Subaru Outback, DriveWrite Automotive

Subaru Outback – The Outsider Impresses

At the risk of repeating myself, I like a Subaru. With the possible exception of the XV, there isn’t a car in the range I wouldn’t be pleased to own. It’s not easy to pinpoint why. They are not noted for their cutting edge design and the like, it’s just that they feel solid and dependable, as if they could motor on forever.

They come with either a manual gearbox or – pause to shudder – a CVT alternative. Continuously Variable Transmission is the work of the devil. Again, it is hard to put into words the sensation. It is as if the gearbox is always chasing the revs and sounds, and feels, a bit like a slipping clutch. Nevertheless manufacturers are offering this transmission more and more presumably for emission and economy reasons.DriveWrite Automotive

CVT

Fortunately Subaru have made strides in this area. The Lineartronic ‘box on the test Outback effectively creates seven ratio ‘steps’, especially noticeable when you press harder on the throttle, thus removing the hated CVT idiosyncrasy of sprinting for high revs and desperately clinging to them. It is much, much better – nearly, almost, like a regular auto – and I absolve Subaru of the sin of continually vacillating transmission. As a driver aid the CVT also comes with paddles behind the steering wheel. They don’t add much if I’m honest and after a couple of test runs I left them alone.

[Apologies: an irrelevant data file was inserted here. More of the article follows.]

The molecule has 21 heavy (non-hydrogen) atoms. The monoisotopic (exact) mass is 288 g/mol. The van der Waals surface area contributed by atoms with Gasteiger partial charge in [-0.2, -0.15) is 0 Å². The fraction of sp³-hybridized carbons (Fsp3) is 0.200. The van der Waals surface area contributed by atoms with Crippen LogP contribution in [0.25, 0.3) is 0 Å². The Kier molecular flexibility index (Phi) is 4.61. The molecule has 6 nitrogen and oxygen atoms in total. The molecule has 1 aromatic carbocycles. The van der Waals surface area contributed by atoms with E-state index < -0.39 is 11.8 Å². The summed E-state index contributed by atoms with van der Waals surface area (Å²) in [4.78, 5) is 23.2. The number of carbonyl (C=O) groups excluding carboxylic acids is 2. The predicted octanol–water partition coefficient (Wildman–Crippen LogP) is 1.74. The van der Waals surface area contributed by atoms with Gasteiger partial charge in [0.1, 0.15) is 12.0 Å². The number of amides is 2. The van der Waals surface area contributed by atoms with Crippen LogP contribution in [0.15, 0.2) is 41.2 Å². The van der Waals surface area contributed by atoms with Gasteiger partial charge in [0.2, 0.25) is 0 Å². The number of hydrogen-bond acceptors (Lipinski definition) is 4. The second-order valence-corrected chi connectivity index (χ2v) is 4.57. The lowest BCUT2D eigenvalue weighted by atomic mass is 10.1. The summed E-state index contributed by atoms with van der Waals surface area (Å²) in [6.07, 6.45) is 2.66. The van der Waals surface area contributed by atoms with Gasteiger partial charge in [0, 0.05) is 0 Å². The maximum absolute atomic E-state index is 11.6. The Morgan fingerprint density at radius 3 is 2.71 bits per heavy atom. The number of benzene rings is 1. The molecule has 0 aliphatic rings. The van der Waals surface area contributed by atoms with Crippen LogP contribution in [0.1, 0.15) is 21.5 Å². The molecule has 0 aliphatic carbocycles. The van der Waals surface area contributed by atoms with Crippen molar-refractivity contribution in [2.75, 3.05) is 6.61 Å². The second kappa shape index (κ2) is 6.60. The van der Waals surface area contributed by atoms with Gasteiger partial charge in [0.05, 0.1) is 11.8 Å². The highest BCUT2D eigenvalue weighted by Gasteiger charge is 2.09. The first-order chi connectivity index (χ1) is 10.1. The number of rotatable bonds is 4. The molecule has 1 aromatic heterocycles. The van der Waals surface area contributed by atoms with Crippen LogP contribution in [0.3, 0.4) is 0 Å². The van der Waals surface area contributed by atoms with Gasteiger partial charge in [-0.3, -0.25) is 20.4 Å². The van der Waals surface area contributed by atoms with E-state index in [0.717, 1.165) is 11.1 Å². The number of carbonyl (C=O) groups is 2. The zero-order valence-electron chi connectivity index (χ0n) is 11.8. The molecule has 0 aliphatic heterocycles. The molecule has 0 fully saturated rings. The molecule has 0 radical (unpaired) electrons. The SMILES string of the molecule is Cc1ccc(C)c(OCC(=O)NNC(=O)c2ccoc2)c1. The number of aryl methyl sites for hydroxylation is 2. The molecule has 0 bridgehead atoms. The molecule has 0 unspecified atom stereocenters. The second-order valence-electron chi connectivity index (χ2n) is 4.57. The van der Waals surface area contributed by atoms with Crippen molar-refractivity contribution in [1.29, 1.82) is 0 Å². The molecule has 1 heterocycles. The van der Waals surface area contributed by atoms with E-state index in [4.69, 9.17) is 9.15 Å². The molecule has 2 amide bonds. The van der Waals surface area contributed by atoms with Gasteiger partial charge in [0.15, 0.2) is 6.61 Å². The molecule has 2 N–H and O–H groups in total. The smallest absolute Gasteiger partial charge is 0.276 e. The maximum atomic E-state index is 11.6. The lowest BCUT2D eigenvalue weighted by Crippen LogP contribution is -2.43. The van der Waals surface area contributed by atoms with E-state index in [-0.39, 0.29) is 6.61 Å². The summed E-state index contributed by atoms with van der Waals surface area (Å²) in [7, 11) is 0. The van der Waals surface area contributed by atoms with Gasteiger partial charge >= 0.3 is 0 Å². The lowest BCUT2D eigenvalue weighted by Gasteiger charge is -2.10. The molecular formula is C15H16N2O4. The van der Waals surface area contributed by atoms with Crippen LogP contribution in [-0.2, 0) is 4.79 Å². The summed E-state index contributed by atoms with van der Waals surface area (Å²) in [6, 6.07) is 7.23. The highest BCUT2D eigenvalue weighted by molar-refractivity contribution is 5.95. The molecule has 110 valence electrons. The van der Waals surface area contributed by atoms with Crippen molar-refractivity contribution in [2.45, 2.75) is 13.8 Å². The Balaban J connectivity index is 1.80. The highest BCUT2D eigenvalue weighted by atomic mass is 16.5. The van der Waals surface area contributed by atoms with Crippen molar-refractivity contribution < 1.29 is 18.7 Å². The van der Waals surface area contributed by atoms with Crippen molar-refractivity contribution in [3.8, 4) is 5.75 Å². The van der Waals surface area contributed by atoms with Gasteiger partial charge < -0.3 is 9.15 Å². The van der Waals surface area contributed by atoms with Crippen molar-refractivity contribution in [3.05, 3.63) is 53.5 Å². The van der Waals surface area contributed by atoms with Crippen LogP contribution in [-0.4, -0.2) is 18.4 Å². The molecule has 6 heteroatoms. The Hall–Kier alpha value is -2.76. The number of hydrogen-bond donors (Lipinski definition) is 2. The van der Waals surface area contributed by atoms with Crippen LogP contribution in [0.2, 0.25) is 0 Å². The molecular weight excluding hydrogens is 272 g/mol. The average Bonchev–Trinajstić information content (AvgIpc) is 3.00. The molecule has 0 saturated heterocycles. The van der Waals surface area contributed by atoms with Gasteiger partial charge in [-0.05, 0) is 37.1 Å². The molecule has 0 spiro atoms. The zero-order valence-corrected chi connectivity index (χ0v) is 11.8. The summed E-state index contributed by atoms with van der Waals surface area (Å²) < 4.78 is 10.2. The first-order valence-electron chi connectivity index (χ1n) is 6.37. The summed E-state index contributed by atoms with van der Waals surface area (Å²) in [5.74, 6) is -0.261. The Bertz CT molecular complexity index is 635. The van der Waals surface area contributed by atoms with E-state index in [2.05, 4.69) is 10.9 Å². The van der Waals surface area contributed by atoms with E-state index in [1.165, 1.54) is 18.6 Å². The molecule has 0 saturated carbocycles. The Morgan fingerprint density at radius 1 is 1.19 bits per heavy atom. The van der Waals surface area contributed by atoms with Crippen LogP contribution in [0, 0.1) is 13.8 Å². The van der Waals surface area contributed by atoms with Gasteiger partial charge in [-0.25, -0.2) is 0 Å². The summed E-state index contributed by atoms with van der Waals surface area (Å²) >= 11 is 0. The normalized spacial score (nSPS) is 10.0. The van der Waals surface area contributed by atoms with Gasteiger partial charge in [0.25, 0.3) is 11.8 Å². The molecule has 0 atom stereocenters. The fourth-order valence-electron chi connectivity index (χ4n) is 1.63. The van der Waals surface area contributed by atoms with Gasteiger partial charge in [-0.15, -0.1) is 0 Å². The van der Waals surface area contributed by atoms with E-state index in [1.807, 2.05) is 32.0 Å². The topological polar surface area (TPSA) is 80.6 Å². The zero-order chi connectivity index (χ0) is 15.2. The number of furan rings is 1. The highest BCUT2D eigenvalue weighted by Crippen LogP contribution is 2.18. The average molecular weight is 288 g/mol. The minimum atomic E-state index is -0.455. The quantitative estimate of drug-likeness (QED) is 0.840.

Our test car came with a naturally aspirated 2.5L petrol engine, which I liked very much but which only comes with CVT. Most buyers, I suspect, will go for the 2.0L turbo-diesel when the option of a six-speed manual gearbox is available in addition to Lineartronic. The manual is what you need for a tow-car.Subaru Outback

EyeSight

Subaru’s collision avoidance technology, EyeSight, is available on the new Outback and is fitted as standard to Lineartronic (CVT) models. EyeSight employs an advanced stereo camera system (see image), which operates a range of driver assist features and contributes to making the this car one of the safest cars in its class, according to the company. I’m inclined to agree.Subaru